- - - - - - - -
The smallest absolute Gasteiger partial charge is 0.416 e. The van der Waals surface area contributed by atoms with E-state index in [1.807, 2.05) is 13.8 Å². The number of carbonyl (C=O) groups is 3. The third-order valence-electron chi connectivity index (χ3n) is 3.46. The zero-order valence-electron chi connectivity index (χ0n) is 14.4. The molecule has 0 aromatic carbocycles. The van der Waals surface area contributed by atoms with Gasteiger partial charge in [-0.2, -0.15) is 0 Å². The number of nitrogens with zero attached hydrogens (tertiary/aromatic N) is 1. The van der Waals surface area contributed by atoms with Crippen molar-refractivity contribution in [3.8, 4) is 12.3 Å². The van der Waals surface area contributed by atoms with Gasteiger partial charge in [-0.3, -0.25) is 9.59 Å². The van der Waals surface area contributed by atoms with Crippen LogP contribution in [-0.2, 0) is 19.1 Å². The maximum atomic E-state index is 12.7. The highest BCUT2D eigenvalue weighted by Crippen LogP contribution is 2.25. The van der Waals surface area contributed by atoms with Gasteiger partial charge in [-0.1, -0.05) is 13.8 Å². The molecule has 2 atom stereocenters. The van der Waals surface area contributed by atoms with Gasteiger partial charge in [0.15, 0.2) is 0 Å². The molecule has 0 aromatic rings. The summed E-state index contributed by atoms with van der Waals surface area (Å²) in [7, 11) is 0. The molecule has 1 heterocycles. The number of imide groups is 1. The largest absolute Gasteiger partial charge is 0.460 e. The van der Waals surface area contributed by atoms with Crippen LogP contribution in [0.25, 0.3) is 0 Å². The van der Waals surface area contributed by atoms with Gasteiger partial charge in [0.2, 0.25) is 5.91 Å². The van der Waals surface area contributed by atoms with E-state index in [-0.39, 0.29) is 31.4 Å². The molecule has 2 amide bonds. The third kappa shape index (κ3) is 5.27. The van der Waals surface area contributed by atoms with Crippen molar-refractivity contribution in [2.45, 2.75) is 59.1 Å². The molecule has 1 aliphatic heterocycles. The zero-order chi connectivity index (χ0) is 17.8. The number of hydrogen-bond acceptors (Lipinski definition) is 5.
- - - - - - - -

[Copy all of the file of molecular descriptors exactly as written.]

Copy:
The smallest absolute Gasteiger partial charge is 0.416 e. The van der Waals surface area contributed by atoms with E-state index in [1.807, 2.05) is 13.8 Å². The number of carbonyl (C=O) groups is 3. The third-order valence-electron chi connectivity index (χ3n) is 3.46. The zero-order valence-electron chi connectivity index (χ0n) is 14.4. The molecule has 0 aromatic carbocycles. The van der Waals surface area contributed by atoms with Gasteiger partial charge in [-0.2, -0.15) is 0 Å². The number of nitrogens with zero attached hydrogens (tertiary/aromatic N) is 1. The van der Waals surface area contributed by atoms with Crippen molar-refractivity contribution in [3.8, 4) is 12.3 Å². The van der Waals surface area contributed by atoms with Gasteiger partial charge in [-0.3, -0.25) is 9.59 Å². The van der Waals surface area contributed by atoms with Crippen LogP contribution in [-0.2, 0) is 19.1 Å². The maximum atomic E-state index is 12.7. The highest BCUT2D eigenvalue weighted by Crippen LogP contribution is 2.25. The van der Waals surface area contributed by atoms with Gasteiger partial charge in [-0.1, -0.05) is 13.8 Å². The molecule has 2 atom stereocenters. The van der Waals surface area contributed by atoms with Gasteiger partial charge in [0.15, 0.2) is 0 Å². The molecule has 0 aromatic rings. The summed E-state index contributed by atoms with van der Waals surface area (Å²) in [7, 11) is 0. The molecule has 1 heterocycles. The number of imide groups is 1. The largest absolute Gasteiger partial charge is 0.460 e. The van der Waals surface area contributed by atoms with Crippen LogP contribution in [0.25, 0.3) is 0 Å². The van der Waals surface area contributed by atoms with Gasteiger partial charge in [0.2, 0.25) is 5.91 Å². The van der Waals surface area contributed by atoms with E-state index in [-0.39, 0.29) is 31.4 Å². The molecule has 2 amide bonds. The third kappa shape index (κ3) is 5.27. The van der Waals surface area contributed by atoms with Crippen molar-refractivity contribution in [2.45, 2.75) is 59.1 Å². The molecule has 1 aliphatic heterocycles. The zero-order chi connectivity index (χ0) is 17.8. The number of hydrogen-bond acceptors (Lipinski definition) is 5.